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Desktop BTX Form-Factor

Intel Corp. first presented its Balanced Technology eXtended (BTX) form-factor for mainboards and PC cases in September, 2003, at Intel Developer Forum Fall 2003. The world’s largest chipmaker presented the form-factor as the future of personal computers and noted that it would solve many problems of Intel’s own processors back then, e.g., necessity to cool-down very hot Pentium 4 microprocessors. However, BTX has failed to become popular due to dozens of reasons.

Some believed that BTX would solve the issues with cooling of power hungry central processing units (CPUs) and graphics cards since a special fan located right beside CPU would suck in cool air from the outside and blow it onto the microprocessor and in the direction of the graphics card. While the efficiency of such approach is indisputable, the disadvantages of the BTX lead to its very slow start and eventual fading into oblivion.


A demonstration of BTX case by Intel

The first problems emerged right after the formal roll-out. It appeared that the form-factor was incompatible with AMD Athlon 64 processors due to integrated memory controller. In order to equalize the length of DRAM signal traces, processors (or memory controller hubs) have to be centered in front of them. In case of BTX it was nearly impossible to install memory modules right in front or behind the processor. Obviously, even if Intel would had managed to transform BTX into default form-factor for Intel platforms, it would have to get rid of it after introduction of its own Core i7 microprocessors with integrated memory controllers.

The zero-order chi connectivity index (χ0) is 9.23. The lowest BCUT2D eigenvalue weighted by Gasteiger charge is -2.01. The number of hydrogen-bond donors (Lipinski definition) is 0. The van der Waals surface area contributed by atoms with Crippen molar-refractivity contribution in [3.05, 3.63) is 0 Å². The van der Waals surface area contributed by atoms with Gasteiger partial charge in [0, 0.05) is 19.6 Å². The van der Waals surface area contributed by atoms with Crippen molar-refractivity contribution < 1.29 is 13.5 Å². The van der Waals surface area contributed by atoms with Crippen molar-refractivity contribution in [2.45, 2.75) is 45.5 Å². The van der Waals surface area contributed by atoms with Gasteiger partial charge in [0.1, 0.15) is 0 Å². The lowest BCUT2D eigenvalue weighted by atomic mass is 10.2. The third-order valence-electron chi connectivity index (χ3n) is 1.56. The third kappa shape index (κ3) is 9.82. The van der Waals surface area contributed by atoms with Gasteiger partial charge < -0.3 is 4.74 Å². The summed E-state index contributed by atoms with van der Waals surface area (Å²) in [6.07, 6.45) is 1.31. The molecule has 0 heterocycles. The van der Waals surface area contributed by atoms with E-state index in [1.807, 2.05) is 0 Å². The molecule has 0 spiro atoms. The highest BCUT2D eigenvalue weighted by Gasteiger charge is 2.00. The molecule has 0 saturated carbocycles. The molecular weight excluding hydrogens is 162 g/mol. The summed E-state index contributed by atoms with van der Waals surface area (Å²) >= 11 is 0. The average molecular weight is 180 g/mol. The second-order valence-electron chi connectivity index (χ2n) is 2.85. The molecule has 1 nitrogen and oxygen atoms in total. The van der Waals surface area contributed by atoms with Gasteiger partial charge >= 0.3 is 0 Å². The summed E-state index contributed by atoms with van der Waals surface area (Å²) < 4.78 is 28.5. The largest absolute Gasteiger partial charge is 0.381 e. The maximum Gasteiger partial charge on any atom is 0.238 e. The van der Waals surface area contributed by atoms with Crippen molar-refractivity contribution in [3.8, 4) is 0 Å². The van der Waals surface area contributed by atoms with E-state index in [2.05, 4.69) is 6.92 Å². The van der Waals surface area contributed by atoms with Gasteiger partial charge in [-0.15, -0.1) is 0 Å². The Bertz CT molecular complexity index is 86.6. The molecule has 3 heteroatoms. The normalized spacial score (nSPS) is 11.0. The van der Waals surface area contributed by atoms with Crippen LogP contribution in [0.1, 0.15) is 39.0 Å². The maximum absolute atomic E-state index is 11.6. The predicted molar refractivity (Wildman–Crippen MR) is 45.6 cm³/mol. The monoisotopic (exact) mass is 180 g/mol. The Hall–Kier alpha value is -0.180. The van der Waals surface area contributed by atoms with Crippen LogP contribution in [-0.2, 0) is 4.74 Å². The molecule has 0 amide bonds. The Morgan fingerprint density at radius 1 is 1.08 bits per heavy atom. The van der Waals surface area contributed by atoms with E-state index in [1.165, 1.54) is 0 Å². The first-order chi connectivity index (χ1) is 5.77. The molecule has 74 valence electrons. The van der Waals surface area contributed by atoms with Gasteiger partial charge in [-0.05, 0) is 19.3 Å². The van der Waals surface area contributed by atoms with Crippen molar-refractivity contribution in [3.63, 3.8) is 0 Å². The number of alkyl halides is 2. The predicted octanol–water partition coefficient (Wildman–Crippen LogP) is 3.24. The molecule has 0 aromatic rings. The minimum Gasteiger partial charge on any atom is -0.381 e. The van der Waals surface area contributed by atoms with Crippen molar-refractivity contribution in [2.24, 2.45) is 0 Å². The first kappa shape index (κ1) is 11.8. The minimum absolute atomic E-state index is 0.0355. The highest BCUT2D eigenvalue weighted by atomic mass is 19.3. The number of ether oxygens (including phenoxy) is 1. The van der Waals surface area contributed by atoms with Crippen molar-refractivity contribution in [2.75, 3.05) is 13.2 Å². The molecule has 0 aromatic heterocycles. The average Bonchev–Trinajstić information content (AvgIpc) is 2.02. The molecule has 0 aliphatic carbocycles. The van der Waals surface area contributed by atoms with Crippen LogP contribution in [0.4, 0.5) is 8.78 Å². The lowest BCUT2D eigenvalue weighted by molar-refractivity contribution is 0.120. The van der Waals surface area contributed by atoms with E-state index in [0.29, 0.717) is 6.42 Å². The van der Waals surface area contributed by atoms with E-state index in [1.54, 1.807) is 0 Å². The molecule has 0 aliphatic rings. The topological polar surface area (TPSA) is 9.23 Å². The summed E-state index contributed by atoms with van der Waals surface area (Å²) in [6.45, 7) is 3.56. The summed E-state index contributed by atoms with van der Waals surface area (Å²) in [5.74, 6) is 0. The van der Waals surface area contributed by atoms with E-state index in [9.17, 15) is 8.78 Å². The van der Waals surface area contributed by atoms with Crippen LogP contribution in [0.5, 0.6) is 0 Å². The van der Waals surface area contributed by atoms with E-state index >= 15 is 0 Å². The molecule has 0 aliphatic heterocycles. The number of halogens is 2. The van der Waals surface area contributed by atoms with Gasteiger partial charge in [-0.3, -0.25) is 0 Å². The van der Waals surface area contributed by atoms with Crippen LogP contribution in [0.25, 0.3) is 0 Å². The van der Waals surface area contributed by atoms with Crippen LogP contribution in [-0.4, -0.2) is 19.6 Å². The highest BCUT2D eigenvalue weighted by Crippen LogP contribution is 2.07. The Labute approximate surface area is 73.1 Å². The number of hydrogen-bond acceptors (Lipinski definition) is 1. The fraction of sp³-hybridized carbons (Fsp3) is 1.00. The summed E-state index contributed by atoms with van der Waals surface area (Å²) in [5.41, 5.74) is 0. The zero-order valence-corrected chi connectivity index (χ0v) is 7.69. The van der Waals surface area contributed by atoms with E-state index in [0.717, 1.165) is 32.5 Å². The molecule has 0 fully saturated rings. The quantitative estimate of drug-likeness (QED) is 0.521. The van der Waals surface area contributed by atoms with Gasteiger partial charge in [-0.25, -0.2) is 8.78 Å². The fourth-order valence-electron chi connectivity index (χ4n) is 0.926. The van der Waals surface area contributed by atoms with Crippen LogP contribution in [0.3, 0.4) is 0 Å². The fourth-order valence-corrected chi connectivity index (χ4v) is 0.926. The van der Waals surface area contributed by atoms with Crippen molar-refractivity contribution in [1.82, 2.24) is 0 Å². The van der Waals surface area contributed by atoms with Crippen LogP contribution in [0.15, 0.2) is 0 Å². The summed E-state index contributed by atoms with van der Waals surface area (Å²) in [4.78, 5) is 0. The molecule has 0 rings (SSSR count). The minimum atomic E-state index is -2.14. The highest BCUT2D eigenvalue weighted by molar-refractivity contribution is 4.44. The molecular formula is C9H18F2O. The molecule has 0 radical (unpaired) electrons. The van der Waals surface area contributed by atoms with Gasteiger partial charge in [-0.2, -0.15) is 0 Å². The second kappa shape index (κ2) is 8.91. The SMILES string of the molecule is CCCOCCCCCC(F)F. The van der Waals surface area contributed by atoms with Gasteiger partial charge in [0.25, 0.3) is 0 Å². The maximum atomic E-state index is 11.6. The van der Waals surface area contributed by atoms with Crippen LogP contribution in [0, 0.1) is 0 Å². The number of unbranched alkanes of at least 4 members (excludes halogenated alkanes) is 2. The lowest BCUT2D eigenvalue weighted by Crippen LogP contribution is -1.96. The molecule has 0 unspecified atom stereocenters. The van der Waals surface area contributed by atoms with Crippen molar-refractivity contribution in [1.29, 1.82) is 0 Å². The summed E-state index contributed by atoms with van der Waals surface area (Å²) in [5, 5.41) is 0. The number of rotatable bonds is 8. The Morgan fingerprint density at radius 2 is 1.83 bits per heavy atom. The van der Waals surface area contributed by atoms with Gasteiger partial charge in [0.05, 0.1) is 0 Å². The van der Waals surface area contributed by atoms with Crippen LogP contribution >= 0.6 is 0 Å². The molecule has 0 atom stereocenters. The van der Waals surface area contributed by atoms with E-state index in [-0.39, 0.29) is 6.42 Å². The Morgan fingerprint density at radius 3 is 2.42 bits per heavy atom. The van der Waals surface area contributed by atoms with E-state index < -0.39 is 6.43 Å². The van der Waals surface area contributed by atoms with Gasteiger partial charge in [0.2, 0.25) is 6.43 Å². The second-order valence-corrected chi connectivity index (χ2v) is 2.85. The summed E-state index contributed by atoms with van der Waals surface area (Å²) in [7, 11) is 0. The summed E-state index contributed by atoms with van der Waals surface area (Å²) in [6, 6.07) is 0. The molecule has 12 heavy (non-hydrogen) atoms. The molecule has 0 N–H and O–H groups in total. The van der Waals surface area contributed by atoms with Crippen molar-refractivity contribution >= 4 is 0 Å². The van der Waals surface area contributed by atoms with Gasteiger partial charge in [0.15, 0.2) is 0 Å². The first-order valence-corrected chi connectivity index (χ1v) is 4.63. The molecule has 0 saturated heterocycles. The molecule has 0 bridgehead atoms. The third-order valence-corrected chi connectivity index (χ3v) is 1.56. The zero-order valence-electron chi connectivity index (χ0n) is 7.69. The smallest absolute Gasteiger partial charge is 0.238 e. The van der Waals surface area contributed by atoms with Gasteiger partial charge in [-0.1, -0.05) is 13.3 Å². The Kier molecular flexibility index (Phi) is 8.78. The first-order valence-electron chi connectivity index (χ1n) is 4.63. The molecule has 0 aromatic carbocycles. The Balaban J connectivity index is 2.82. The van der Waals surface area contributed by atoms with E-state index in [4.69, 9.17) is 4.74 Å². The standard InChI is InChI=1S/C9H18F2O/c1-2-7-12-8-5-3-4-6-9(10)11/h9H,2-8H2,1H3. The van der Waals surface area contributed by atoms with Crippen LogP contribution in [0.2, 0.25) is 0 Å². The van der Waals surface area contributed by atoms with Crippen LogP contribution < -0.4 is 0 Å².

The second and the main problem of BTX was the huge popularity of ATX. All mainboards, PC cases, power supply units, graphics cards, CPU coolers and other components were designed for ATX form-factor. While this might not be a problem for large PC makers, smaller computer manufacturers and end-users could not transit to a new PC form-factor overnight. Considering that BTX components were not compatible with ATX components it was impossible to re-use older parts on newer systems and… end-users as well as smaller PC manufacturers just kept using ATX.

All of a sudden, Intel itself releases Core 2-series microprocessors with thermal design power of just 65W for dual-core versions back in 2006 making exotic cooling solutions unnecessary. Considering that there was no longer need to cool-down mainstream processors with 103W TDP, Intel itself canned further development of its own BTX motherboards. Traditional mainboard vendors, who have never demonstrated huge interest towards the form-factor, followed. That was the end.

 
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